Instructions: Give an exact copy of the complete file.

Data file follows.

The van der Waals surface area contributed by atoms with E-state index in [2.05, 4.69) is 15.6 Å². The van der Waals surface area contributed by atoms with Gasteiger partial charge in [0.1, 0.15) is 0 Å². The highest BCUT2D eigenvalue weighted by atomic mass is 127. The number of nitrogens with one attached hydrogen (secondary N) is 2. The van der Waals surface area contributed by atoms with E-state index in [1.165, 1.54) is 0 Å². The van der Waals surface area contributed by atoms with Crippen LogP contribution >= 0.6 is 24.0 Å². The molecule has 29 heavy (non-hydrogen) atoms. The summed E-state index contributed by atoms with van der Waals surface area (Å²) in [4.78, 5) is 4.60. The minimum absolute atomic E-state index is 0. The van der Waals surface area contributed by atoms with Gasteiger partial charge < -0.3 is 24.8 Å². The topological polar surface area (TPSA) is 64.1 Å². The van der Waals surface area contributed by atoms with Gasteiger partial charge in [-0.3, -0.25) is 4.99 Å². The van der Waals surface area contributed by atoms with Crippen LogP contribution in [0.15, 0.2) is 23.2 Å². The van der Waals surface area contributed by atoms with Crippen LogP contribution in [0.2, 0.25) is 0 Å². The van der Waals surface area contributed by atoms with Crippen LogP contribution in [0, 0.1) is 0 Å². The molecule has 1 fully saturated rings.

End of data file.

The van der Waals surface area contributed by atoms with E-state index in [2.05, 4.69) is 15.6 Å². The van der Waals surface area contributed by atoms with Gasteiger partial charge in [0.1, 0.15) is 0 Å². The highest BCUT2D eigenvalue weighted by atomic mass is 127. The number of nitrogens with one attached hydrogen (secondary N) is 2. The van der Waals surface area contributed by atoms with E-state index in [1.165, 1.54) is 0 Å². The van der Waals surface area contributed by atoms with Crippen LogP contribution >= 0.6 is 24.0 Å². The molecule has 29 heavy (non-hydrogen) atoms. The summed E-state index contributed by atoms with van der Waals surface area (Å²) in [4.78, 5) is 4.60. The minimum absolute atomic E-state index is 0. The van der Waals surface area contributed by atoms with Gasteiger partial charge < -0.3 is 24.8 Å². The topological polar surface area (TPSA) is 64.1 Å². The van der Waals surface area contributed by atoms with Gasteiger partial charge in [-0.3, -0.25) is 4.99 Å². The van der Waals surface area contributed by atoms with Crippen LogP contribution in [0.15, 0.2) is 23.2 Å². The van der Waals surface area contributed by atoms with Crippen LogP contribution in [0.2, 0.25) is 0 Å². The van der Waals surface area contributed by atoms with Crippen LogP contribution in [0, 0.1) is 0 Å². The molecule has 1 fully saturated rings.